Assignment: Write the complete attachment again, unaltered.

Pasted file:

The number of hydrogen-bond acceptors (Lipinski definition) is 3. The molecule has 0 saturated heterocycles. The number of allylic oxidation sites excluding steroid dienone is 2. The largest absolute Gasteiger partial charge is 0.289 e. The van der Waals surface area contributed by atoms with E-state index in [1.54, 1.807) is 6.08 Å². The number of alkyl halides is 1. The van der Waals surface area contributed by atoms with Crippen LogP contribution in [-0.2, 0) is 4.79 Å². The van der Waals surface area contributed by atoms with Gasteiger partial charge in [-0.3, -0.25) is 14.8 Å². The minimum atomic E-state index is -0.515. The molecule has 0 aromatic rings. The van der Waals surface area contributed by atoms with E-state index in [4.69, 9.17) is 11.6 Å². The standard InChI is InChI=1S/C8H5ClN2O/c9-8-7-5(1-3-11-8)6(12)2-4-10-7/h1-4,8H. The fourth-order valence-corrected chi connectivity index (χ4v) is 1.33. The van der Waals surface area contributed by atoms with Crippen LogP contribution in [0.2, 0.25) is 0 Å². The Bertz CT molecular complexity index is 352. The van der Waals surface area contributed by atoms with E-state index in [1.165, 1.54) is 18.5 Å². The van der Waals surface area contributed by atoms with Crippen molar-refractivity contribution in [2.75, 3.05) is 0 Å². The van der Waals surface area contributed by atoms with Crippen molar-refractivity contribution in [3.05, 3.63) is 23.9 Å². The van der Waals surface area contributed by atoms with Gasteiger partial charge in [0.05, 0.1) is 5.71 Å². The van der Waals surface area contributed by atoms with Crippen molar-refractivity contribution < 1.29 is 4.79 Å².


The number of hydrogen-bond acceptors (Lipinski definition) is 3. The molecule has 0 saturated heterocycles. The number of allylic oxidation sites excluding steroid dienone is 2. The largest absolute Gasteiger partial charge is 0.289 e. The van der Waals surface area contributed by atoms with E-state index in [1.54, 1.807) is 6.08 Å². The number of alkyl halides is 1. The van der Waals surface area contributed by atoms with Crippen LogP contribution in [-0.2, 0) is 4.79 Å². The van der Waals surface area contributed by atoms with Gasteiger partial charge in [-0.3, -0.25) is 14.8 Å². The minimum atomic E-state index is -0.515. The molecule has 0 aromatic rings. The van der Waals surface area contributed by atoms with E-state index in [4.69, 9.17) is 11.6 Å². The standard InChI is InChI=1S/C8H5ClN2O/c9-8-7-5(1-3-11-8)6(12)2-4-10-7/h1-4,8H. The fourth-order valence-corrected chi connectivity index (χ4v) is 1.33. The van der Waals surface area contributed by atoms with Crippen LogP contribution in [0.2, 0.25) is 0 Å². The Bertz CT molecular complexity index is 352. The van der Waals surface area contributed by atoms with E-state index in [1.165, 1.54) is 18.5 Å². The van der Waals surface area contributed by atoms with Crippen molar-refractivity contribution in [2.75, 3.05) is 0 Å². The van der Waals surface area contributed by atoms with Crippen molar-refractivity contribution in [3.05, 3.63) is 23.9 Å². The van der Waals surface area contributed by atoms with Gasteiger partial charge in [0.05, 0.1) is 5.71 Å². The van der Waals surface area contributed by atoms with Crippen molar-refractivity contribution < 1.29 is 4.79 Å².